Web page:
Living on Soft Soils
Many low-lying river deltas, home to over 500 million people, host vast areas of intensely used land surface that are subsiding due to natural causes and human-induced activities and releasing greenhouse gasses (GHG) in the process. For the 21st century, predictions of subsidence rates in populated deltas outweigh those of sea-level rise due to global warming, up to an order of magnitude (e.g. Erkens et al. 2015; Galloway et al. 2016). Reducing subsidence rates and adapt to and mitigate its effects, is possible by implementing feasible, legitimate and sustainable solutions based on an integrative approach of fundamental knowledge of
- physical subsidence processes,
- socio-economic impacts of subsidence, and
- governance and legal frameworks.
Such an approach will increase the availability and performance of measures and shorten the implementation time, leading to reduction of adverse consequences (avoiding economic damage) and enabling societies to mitigate and adapt to subsidence in the short and in the long term.
The physical consequences of subsidence are manifold: increased flood risk, flood water depth and flood duration, relative shallowing of groundwater tables, salinization of ground and surface water and emission of GHG. For delta societies this leads to serious economic loss through damage to buildings and infrastructure, reduced crop yields, land loss and floods generating potential health issues to live stock and citizens. For the Netherlands, in terms of the countries polder water management, economic damage of progressive subsidence could add up to 22 billion Euros by 2050 (Van den Born et al. 2016).
Combined with the attention for water safety and GHG emission reduction, in the Netherlands governmental awareness of the issue of land subsidence has recently been on the rise. It is now considered a national scale problem, requiring upgraded regional management strategies, supported by national knowledge infrastructure, besides national scientific attention (including in this project). Progressing subsidence has spawned a range of mitigation and adaptation measures that are mostly local technical measures, applied ad-hoc in response to incidents.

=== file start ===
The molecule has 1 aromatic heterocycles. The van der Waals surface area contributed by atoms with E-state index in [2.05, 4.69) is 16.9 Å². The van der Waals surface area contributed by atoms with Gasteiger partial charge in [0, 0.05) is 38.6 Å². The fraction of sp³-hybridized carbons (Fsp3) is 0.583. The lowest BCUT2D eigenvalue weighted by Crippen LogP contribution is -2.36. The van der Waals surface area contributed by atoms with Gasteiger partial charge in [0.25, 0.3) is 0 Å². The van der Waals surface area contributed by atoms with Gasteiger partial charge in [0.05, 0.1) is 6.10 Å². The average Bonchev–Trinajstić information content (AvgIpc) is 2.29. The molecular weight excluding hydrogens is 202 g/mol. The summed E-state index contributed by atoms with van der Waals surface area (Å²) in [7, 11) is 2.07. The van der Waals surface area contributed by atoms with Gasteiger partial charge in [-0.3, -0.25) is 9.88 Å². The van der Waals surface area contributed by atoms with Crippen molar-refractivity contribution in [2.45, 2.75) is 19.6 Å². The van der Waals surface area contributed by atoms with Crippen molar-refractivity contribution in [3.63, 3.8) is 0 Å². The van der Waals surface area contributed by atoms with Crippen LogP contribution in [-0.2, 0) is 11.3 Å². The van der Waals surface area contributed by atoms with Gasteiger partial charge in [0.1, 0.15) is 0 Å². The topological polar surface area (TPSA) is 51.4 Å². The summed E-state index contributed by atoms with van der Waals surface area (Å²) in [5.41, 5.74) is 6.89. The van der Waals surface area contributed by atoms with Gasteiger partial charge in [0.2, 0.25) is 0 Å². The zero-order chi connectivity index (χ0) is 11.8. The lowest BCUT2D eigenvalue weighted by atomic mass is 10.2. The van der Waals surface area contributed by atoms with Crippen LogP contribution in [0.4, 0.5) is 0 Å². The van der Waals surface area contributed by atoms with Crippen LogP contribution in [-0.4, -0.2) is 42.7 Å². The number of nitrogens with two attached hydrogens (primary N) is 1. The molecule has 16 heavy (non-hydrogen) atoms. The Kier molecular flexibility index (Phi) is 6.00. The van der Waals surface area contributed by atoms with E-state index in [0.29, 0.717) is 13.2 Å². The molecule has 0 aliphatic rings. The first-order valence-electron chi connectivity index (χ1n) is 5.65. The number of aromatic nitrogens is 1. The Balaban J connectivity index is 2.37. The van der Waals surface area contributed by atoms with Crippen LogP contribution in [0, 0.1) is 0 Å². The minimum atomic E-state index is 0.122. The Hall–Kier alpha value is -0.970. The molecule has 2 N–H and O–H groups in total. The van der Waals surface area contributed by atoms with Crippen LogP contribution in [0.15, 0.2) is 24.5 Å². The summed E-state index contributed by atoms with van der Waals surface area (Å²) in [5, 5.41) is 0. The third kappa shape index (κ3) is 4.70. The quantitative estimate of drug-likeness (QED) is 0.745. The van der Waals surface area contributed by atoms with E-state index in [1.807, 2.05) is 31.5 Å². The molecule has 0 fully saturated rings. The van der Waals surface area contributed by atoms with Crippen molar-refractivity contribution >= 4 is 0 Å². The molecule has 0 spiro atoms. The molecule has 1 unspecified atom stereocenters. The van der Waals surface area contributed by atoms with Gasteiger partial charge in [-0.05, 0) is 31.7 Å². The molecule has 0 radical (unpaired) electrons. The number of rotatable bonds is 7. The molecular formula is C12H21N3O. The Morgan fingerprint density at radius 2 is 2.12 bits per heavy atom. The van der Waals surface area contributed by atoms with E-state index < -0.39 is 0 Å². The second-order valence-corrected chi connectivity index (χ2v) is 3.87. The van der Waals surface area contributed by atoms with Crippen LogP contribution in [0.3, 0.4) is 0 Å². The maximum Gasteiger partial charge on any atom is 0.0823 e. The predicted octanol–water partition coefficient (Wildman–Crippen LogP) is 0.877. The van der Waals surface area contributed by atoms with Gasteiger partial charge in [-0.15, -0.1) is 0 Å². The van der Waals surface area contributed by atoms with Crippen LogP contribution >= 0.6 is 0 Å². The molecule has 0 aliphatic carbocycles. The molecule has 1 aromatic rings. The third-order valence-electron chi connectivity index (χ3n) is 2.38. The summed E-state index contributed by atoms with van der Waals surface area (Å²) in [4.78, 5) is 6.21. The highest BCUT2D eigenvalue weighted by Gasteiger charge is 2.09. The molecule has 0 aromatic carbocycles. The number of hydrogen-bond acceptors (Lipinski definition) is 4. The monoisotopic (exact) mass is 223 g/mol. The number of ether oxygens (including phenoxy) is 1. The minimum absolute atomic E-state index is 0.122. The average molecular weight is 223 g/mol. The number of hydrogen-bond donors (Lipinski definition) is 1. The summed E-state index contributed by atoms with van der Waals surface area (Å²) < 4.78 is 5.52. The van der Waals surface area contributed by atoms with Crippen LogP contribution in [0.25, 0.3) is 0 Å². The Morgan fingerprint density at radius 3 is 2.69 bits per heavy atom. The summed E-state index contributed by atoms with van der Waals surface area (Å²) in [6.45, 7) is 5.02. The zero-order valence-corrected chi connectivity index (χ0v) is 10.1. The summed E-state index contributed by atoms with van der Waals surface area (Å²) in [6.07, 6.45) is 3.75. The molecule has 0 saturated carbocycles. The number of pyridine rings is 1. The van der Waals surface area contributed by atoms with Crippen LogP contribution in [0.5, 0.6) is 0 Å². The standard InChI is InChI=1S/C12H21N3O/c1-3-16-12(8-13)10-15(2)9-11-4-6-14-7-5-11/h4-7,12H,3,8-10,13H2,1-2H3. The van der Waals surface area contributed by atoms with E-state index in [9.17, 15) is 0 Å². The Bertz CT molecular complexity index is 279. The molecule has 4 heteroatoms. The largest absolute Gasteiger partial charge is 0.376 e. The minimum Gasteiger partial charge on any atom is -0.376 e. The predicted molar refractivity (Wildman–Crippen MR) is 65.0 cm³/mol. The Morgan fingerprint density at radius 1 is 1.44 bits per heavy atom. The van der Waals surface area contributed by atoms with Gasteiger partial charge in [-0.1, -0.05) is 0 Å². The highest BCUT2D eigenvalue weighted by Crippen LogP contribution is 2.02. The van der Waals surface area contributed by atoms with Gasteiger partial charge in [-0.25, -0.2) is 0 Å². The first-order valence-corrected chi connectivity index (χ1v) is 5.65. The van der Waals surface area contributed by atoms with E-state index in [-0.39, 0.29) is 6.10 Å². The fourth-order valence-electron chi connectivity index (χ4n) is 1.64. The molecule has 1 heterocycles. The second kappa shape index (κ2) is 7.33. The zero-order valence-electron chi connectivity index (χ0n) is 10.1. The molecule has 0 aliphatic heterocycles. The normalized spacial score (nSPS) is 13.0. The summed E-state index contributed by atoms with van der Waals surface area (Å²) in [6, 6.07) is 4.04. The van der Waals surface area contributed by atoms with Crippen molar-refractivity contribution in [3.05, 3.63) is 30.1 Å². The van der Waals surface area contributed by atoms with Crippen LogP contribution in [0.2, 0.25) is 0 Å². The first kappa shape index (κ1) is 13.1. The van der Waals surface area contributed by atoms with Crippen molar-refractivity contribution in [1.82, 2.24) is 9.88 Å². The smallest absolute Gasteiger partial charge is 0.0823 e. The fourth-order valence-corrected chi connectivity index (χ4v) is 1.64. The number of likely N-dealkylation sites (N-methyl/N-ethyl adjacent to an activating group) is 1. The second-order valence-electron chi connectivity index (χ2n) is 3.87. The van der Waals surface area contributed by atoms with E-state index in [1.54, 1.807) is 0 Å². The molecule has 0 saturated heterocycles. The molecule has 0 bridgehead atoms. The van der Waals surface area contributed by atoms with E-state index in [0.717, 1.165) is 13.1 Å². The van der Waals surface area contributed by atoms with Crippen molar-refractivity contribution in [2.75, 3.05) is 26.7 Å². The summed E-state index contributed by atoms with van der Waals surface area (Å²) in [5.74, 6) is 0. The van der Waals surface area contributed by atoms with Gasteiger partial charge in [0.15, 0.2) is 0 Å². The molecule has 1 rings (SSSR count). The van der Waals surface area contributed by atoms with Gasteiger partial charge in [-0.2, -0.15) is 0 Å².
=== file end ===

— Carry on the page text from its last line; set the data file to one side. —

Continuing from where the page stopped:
In urban and agricultural areas alike, such measures patch subsidence problems locally for a few years, but are not mid-term or long-term solutions, because measures and choices of implementation are not informed enough to sustainably tackle the subsidence problem. Hence, problems re-appear or are only moved to neighbors. One reason for this is that the relative contributions of the various drivers of subsidence are not yet understood: physical understanding of the temporal variability and interactive effects of coeval processes causing subsidence is lacking.
This makes that mitigation measures and their effectiveness are hard to assess for stakeholders and responsible authorities, affecting advice and choice of measures and stalling the implementation of proper measures. One may opt once again for a short-term patch and is likely to postpone decisions for the long term in such situation. Implementation of mid-term and long-term measures to mitigate or adapt to subsidence over the large areas on which the problem is occurring, poses serious governance, economic, financial and legal challenges. They may require political choices that deviate drastically from existing and historical policies.
Adaptive and mitigating measures would enable to continuate and reconciliate certain land-use functions (agriculture, nature conservation), but it is challenging to design and finance these within technical, economical and socially-acceptable limits as areal measures tend to impact numerous interests and stakeholders. Hence, beyond physical knowledge and method design, an urgent need exists to develop (innovative) subsidence management strategies and to show politicians and stakeholders what the impact of their management decisions will be on the mid and long term.